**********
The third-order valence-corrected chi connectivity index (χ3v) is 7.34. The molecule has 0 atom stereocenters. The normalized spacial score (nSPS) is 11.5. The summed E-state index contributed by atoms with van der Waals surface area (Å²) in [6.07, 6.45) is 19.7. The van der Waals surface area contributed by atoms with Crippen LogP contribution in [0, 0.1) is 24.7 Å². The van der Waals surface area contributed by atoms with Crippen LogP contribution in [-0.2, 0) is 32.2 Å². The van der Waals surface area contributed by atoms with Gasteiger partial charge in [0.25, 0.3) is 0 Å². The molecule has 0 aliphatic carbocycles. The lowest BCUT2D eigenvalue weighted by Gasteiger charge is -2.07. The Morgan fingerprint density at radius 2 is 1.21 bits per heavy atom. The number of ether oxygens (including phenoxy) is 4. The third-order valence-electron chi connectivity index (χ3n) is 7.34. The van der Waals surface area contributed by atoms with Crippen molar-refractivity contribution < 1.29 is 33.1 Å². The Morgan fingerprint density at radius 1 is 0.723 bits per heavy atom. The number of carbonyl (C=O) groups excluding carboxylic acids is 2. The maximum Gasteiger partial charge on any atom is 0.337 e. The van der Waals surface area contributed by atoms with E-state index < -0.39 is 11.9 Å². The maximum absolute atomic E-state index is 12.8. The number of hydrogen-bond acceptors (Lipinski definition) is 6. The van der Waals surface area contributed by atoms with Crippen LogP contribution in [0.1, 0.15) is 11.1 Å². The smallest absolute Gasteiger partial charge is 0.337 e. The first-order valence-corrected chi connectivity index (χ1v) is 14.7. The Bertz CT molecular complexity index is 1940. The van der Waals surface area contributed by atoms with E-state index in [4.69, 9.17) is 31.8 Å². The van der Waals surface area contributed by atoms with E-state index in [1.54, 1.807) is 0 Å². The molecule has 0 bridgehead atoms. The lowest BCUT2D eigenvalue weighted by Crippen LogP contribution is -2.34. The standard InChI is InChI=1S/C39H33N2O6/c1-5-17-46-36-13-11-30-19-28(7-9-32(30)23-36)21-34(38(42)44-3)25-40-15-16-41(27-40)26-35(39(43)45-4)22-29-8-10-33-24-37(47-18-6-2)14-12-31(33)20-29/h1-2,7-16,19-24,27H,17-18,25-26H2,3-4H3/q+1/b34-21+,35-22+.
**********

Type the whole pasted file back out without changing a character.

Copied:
The third-order valence-corrected chi connectivity index (χ3v) is 7.34. The molecule has 0 atom stereocenters. The normalized spacial score (nSPS) is 11.5. The summed E-state index contributed by atoms with van der Waals surface area (Å²) in [6.07, 6.45) is 19.7. The van der Waals surface area contributed by atoms with Crippen LogP contribution in [0, 0.1) is 24.7 Å². The van der Waals surface area contributed by atoms with Crippen LogP contribution in [-0.2, 0) is 32.2 Å². The van der Waals surface area contributed by atoms with Gasteiger partial charge in [0.25, 0.3) is 0 Å². The molecule has 0 aliphatic carbocycles. The lowest BCUT2D eigenvalue weighted by Gasteiger charge is -2.07. The Morgan fingerprint density at radius 2 is 1.21 bits per heavy atom. The number of ether oxygens (including phenoxy) is 4. The third-order valence-electron chi connectivity index (χ3n) is 7.34. The van der Waals surface area contributed by atoms with Crippen molar-refractivity contribution < 1.29 is 33.1 Å². The Morgan fingerprint density at radius 1 is 0.723 bits per heavy atom. The number of carbonyl (C=O) groups excluding carboxylic acids is 2. The maximum Gasteiger partial charge on any atom is 0.337 e. The van der Waals surface area contributed by atoms with E-state index < -0.39 is 11.9 Å². The maximum absolute atomic E-state index is 12.8. The number of hydrogen-bond acceptors (Lipinski definition) is 6. The van der Waals surface area contributed by atoms with Crippen LogP contribution in [0.1, 0.15) is 11.1 Å². The smallest absolute Gasteiger partial charge is 0.337 e. The first-order valence-corrected chi connectivity index (χ1v) is 14.7. The Bertz CT molecular complexity index is 1940. The van der Waals surface area contributed by atoms with E-state index in [4.69, 9.17) is 31.8 Å². The van der Waals surface area contributed by atoms with E-state index in [1.54, 1.807) is 0 Å². The molecule has 0 bridgehead atoms. The lowest BCUT2D eigenvalue weighted by Crippen LogP contribution is -2.34. The standard InChI is InChI=1S/C39H33N2O6/c1-5-17-46-36-13-11-30-19-28(7-9-32(30)23-36)21-34(38(42)44-3)25-40-15-16-41(27-40)26-35(39(43)45-4)22-29-8-10-33-24-37(47-18-6-2)14-12-31(33)20-29/h1-2,7-16,19-24,27H,17-18,25-26H2,3-4H3/q+1/b34-21+,35-22+.